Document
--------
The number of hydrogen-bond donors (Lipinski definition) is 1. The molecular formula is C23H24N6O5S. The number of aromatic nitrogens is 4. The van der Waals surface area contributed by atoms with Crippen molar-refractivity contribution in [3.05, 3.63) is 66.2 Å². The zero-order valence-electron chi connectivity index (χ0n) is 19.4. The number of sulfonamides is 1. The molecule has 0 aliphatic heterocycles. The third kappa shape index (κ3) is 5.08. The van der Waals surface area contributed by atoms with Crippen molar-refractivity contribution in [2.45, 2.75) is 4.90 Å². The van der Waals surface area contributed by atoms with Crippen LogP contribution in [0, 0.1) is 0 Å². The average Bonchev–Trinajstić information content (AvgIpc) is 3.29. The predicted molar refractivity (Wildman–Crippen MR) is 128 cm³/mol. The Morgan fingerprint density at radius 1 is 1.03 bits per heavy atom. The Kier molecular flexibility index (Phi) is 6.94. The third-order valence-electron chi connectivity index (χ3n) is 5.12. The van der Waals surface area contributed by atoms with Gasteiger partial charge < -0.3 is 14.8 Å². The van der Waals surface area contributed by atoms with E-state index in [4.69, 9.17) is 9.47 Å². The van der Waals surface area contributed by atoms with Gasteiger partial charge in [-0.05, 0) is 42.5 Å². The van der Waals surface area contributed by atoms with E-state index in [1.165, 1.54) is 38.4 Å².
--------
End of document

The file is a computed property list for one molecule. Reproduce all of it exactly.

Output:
The number of hydrogen-bond donors (Lipinski definition) is 1. The molecular formula is C23H24N6O5S. The number of aromatic nitrogens is 4. The van der Waals surface area contributed by atoms with Crippen molar-refractivity contribution in [3.05, 3.63) is 66.2 Å². The zero-order valence-electron chi connectivity index (χ0n) is 19.4. The number of sulfonamides is 1. The molecule has 0 aliphatic heterocycles. The third kappa shape index (κ3) is 5.08. The van der Waals surface area contributed by atoms with Crippen molar-refractivity contribution in [2.45, 2.75) is 4.90 Å². The van der Waals surface area contributed by atoms with Crippen LogP contribution in [0, 0.1) is 0 Å². The average Bonchev–Trinajstić information content (AvgIpc) is 3.29. The predicted molar refractivity (Wildman–Crippen MR) is 128 cm³/mol. The Morgan fingerprint density at radius 1 is 1.03 bits per heavy atom. The Kier molecular flexibility index (Phi) is 6.94. The third-order valence-electron chi connectivity index (χ3n) is 5.12. The van der Waals surface area contributed by atoms with Gasteiger partial charge < -0.3 is 14.8 Å². The van der Waals surface area contributed by atoms with E-state index in [4.69, 9.17) is 9.47 Å². The van der Waals surface area contributed by atoms with Gasteiger partial charge in [-0.05, 0) is 42.5 Å². The van der Waals surface area contributed by atoms with E-state index in [1.165, 1.54) is 38.4 Å².